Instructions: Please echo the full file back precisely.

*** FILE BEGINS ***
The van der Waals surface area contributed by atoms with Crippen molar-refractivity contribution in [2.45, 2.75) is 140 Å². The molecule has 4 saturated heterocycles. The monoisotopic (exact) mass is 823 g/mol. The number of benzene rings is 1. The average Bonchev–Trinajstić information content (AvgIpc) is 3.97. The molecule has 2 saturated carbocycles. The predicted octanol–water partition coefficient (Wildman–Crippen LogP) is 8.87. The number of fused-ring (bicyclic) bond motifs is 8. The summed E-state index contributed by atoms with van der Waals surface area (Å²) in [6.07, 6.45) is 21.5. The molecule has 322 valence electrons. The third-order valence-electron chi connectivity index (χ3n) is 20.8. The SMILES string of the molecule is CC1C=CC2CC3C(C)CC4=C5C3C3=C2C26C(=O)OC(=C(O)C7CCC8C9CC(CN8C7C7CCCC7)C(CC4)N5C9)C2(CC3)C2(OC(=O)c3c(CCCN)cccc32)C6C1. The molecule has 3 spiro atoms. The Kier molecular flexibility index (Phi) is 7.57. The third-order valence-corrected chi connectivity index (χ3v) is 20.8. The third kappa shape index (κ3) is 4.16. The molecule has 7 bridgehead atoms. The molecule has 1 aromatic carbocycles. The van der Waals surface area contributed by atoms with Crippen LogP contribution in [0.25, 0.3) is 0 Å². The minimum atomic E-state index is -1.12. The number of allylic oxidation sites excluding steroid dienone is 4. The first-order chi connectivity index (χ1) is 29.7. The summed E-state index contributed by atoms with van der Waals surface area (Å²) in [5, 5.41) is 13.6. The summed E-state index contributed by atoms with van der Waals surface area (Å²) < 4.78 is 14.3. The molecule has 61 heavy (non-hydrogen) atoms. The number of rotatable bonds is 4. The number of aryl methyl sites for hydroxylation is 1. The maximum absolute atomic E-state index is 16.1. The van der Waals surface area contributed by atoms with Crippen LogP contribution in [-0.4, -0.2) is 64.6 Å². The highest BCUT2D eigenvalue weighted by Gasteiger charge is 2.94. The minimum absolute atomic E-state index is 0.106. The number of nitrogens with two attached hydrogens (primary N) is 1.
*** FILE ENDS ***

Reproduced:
The van der Waals surface area contributed by atoms with Crippen molar-refractivity contribution in [2.45, 2.75) is 140 Å². The molecule has 4 saturated heterocycles. The monoisotopic (exact) mass is 823 g/mol. The number of benzene rings is 1. The average Bonchev–Trinajstić information content (AvgIpc) is 3.97. The molecule has 2 saturated carbocycles. The predicted octanol–water partition coefficient (Wildman–Crippen LogP) is 8.87. The number of fused-ring (bicyclic) bond motifs is 8. The summed E-state index contributed by atoms with van der Waals surface area (Å²) in [6.07, 6.45) is 21.5. The molecule has 322 valence electrons. The third-order valence-electron chi connectivity index (χ3n) is 20.8. The SMILES string of the molecule is CC1C=CC2CC3C(C)CC4=C5C3C3=C2C26C(=O)OC(=C(O)C7CCC8C9CC(CN8C7C7CCCC7)C(CC4)N5C9)C2(CC3)C2(OC(=O)c3c(CCCN)cccc32)C6C1. The molecule has 3 spiro atoms. The Kier molecular flexibility index (Phi) is 7.57. The third-order valence-corrected chi connectivity index (χ3v) is 20.8. The third kappa shape index (κ3) is 4.16. The molecule has 7 bridgehead atoms. The molecule has 1 aromatic carbocycles. The van der Waals surface area contributed by atoms with Crippen LogP contribution in [0.25, 0.3) is 0 Å². The minimum atomic E-state index is -1.12. The number of allylic oxidation sites excluding steroid dienone is 4. The first-order chi connectivity index (χ1) is 29.7. The summed E-state index contributed by atoms with van der Waals surface area (Å²) in [5, 5.41) is 13.6. The summed E-state index contributed by atoms with van der Waals surface area (Å²) < 4.78 is 14.3. The molecule has 61 heavy (non-hydrogen) atoms. The number of rotatable bonds is 4. The number of aryl methyl sites for hydroxylation is 1. The maximum absolute atomic E-state index is 16.1. The van der Waals surface area contributed by atoms with Crippen LogP contribution in [-0.4, -0.2) is 64.6 Å². The highest BCUT2D eigenvalue weighted by Gasteiger charge is 2.94. The minimum absolute atomic E-state index is 0.106. The number of nitrogens with two attached hydrogens (primary N) is 1.